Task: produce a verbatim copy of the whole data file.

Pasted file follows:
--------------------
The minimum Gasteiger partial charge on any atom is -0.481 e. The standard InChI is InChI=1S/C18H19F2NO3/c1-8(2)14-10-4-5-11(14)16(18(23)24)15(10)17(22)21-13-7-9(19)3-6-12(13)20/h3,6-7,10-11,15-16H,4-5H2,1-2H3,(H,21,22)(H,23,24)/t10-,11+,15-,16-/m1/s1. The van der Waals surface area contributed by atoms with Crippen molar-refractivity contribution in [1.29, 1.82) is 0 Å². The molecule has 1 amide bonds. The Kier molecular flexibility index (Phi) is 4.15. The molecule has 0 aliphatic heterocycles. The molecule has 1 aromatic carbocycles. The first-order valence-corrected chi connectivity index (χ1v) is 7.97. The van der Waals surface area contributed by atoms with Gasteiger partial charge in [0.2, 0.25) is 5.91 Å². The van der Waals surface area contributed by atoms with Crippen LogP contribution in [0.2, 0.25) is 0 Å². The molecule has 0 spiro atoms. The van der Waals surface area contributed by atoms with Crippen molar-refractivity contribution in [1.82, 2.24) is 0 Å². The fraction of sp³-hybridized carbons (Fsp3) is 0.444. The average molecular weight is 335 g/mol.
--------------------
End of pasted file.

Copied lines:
The minimum Gasteiger partial charge on any atom is -0.481 e. The standard InChI is InChI=1S/C18H19F2NO3/c1-8(2)14-10-4-5-11(14)16(18(23)24)15(10)17(22)21-13-7-9(19)3-6-12(13)20/h3,6-7,10-11,15-16H,4-5H2,1-2H3,(H,21,22)(H,23,24)/t10-,11+,15-,16-/m1/s1. The van der Waals surface area contributed by atoms with Crippen molar-refractivity contribution in [1.29, 1.82) is 0 Å². The molecule has 1 amide bonds. The Kier molecular flexibility index (Phi) is 4.15. The molecule has 0 aliphatic heterocycles. The molecule has 1 aromatic carbocycles. The first-order valence-corrected chi connectivity index (χ1v) is 7.97. The van der Waals surface area contributed by atoms with Gasteiger partial charge in [0.2, 0.25) is 5.91 Å². The van der Waals surface area contributed by atoms with Crippen LogP contribution in [0.2, 0.25) is 0 Å². The molecule has 0 spiro atoms. The van der Waals surface area contributed by atoms with Crippen molar-refractivity contribution in [1.82, 2.24) is 0 Å². The fraction of sp³-hybridized carbons (Fsp3) is 0.444. The average molecular weight is 335 g/mol.